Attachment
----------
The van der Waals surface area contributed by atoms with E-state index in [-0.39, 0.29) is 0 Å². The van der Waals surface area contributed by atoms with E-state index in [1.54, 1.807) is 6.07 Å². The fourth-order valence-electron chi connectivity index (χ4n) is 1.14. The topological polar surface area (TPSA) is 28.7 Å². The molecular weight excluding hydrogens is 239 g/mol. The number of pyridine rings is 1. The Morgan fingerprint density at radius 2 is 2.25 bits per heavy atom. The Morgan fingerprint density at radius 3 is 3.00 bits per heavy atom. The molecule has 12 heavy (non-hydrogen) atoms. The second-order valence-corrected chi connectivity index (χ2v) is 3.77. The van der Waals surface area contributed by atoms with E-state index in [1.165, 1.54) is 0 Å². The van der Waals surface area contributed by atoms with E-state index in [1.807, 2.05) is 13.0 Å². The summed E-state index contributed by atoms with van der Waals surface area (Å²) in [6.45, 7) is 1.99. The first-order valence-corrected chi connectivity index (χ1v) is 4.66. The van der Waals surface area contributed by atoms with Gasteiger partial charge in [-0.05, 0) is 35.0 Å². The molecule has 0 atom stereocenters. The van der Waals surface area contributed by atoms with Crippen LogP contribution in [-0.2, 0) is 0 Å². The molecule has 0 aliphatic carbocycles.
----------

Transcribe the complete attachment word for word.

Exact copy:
The van der Waals surface area contributed by atoms with E-state index in [-0.39, 0.29) is 0 Å². The van der Waals surface area contributed by atoms with E-state index in [1.54, 1.807) is 6.07 Å². The fourth-order valence-electron chi connectivity index (χ4n) is 1.14. The topological polar surface area (TPSA) is 28.7 Å². The molecular weight excluding hydrogens is 239 g/mol. The number of pyridine rings is 1. The Morgan fingerprint density at radius 2 is 2.25 bits per heavy atom. The Morgan fingerprint density at radius 3 is 3.00 bits per heavy atom. The molecule has 12 heavy (non-hydrogen) atoms. The second-order valence-corrected chi connectivity index (χ2v) is 3.77. The van der Waals surface area contributed by atoms with E-state index in [1.165, 1.54) is 0 Å². The van der Waals surface area contributed by atoms with E-state index in [1.807, 2.05) is 13.0 Å². The summed E-state index contributed by atoms with van der Waals surface area (Å²) in [6.45, 7) is 1.99. The first-order valence-corrected chi connectivity index (χ1v) is 4.66. The van der Waals surface area contributed by atoms with Gasteiger partial charge in [-0.05, 0) is 35.0 Å². The molecule has 0 atom stereocenters. The van der Waals surface area contributed by atoms with Crippen LogP contribution in [-0.2, 0) is 0 Å². The molecule has 0 aliphatic carbocycles.